I attended my first PVGrows Forum last Spring. I had been hearing about PVGrows and its work from my friends and colleagues in the Food Justice movement in Springfield where I live. I was not sure if it would be a good fit for me though. As former PVGrows Intern Kamilah Weeks suggested in her last post my image of the “people” of the food justice movement was mostly white people driving hybrids, wearing vegan shoes while shopping at farmers markets in more affluent neighborhoods and a grocery store that I often refer to as “whole paycheck”, and some fit that bill. I wondered what I, a black mom with an emerging (generous term for struggling) food business, have in common with them? Surprisingly more than I realized. I met farmers, and entrepreneurs and food justice advocates who came from all walks of life. Folks who shared my values around food and access to food and who seemed to care as much about food justice for folks living in the lower pioneer valley as in their own communities.
I also heard PVGrows members and staff talk about the importance of engaging and representing everyone living in the Pioneer Valley and the challenges attached to that goal. Race & racism can be hard & scary to talk about. Sitting in a room full of people who were mostly white but still willing, eager even, to talk about how race and geography can so severely impact food access and choice was surprising and encouraging. Food justice and equity in the food system are for me human rights issues. I was heartened to learn that the leadership and many of the members of PVGrows share my beliefs. So I was hooked. Now I am a member of the Steering Committee and the Race & Food System working group.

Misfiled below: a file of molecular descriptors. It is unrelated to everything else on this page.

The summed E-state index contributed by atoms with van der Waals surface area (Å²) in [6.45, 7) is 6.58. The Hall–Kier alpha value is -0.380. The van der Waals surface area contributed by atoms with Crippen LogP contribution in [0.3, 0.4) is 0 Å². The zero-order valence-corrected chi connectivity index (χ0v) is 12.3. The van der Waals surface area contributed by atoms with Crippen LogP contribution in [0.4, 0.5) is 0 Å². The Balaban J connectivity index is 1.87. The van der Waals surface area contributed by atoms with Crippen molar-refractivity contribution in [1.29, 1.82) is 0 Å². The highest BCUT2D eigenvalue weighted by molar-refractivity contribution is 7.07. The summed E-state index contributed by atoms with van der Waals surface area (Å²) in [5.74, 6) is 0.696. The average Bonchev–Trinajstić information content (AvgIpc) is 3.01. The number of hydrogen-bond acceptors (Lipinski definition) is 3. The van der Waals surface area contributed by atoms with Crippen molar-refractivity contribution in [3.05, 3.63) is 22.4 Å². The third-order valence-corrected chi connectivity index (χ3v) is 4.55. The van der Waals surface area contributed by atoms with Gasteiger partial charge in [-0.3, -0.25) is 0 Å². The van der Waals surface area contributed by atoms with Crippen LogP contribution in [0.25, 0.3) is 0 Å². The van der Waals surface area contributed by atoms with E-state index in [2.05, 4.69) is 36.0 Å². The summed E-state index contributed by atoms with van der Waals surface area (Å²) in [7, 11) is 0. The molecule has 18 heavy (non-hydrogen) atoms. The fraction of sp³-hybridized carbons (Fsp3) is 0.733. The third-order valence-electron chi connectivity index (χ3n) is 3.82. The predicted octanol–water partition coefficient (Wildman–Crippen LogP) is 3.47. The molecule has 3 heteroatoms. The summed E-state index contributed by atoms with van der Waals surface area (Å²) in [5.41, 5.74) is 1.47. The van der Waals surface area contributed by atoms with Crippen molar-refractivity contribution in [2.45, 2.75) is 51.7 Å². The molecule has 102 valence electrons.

The Race & Food System working group has a commitment to helping PVGrows to develop an understanding of what racism is, how it shows up in the food system; and why food justice and racial equity are at the core of a healthy food system. We are also asking what would a racially just food system look like? How will we know it when we see it? At our steering committee retreat, we acknowledged that we can all point to injustices within the food system but we understand that it will take some work to frame out what a truly just, anti-racist system would work. Our hope is that this working group will be a forum, a resource, a space where we can work together to identify and share individually and collectively ideas, strategies and resources that help move PVGrows forward in this goal. To meet that goal we need more PVGrows members working toward it with us. We hope that you will join us.
As a first step toward addressing racial equity in the food system, the PVGrows Steering Committee is partnerning with three organizations to host an anti-racism education/training workshop called Undoing Racism. The workshop will be held May 4-6, 2014 in Holyoke. See more details at www.pvgrows.net. We are encouraging PVGrows members to participate. We believe that going through this process will provide context as we discuss challenges and opportunities in the local food movement. Over 40 PVGrows members have already gone through the training.
I can tell you personally that going through this experience helped me to identify my own internalized oppression & biases. It was not easy. I have close friends and family members of other races and have a fairly high level of comfort with the discomfort that can come when talking about race. The undoing racism workshop helped me to understand how bias can creep in even when we are conscious. I believe that I am now able to show up more authentically in my personal and professional relationships and ensure that I don’t pass this stuff on to my young son. Racism is tough. Even in the midst of progress, I sometimes wonder if it will ever be gone. Going through the undoing racism training and the deeper connections that I have made because of it, gave me hope.